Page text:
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Among the instruments, he said, would have been the flute, the fiddle, and the clarionet, an early cousin of the clarinet.
The clarinet, or clarionet as it was once called, was invented and developed during the 18th century.
The very first entry in the diaries, on 1 March 1821, indicates that, from the age of eighteen at least, Richard Heritage was a musician, a player of the clarionet: 'I to bicester had a clarionet rede'.
The following year, 1822, Heritage bought two reeds at Bicester Fair on 12 April; and on 29 November he notes a trip to Edgcott (two miles distant) in order to 'carry john Heed clarionet home'.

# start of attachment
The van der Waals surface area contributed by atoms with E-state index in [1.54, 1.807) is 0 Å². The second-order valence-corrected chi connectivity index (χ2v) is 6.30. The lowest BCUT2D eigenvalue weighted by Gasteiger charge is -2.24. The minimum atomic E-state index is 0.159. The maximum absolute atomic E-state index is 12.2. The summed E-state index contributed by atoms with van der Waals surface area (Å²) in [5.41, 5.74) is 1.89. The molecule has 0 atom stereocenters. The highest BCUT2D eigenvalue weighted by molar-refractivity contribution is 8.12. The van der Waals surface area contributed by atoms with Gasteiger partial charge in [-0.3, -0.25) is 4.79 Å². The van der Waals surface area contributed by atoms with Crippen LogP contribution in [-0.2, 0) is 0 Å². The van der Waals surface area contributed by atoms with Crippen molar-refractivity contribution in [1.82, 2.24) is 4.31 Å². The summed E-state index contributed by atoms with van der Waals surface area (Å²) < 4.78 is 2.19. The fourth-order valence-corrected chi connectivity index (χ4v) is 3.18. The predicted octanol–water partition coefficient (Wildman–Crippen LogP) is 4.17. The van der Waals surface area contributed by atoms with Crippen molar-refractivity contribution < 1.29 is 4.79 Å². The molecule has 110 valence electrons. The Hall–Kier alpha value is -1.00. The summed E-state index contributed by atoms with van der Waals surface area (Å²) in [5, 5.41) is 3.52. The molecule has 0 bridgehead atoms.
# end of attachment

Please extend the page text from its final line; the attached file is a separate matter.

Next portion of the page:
Once again, three of the musicians hired by the Ambrosden Band in early June were apparently playing together, with the addition of Thomas Parker, and it seems likely that whichever instruments were played by the other men, these would have combined with Heritage's clarionet to form an ensemble capable of providing appropriate and socially acceptable music for both listening and dancing.
The problem continued on 1 June, when he was 'very nigh not very well', while two days later he was 'at Church twice Did not Play', which suggests an improvement in health, although not sufficient to permit his playing on the clarionet.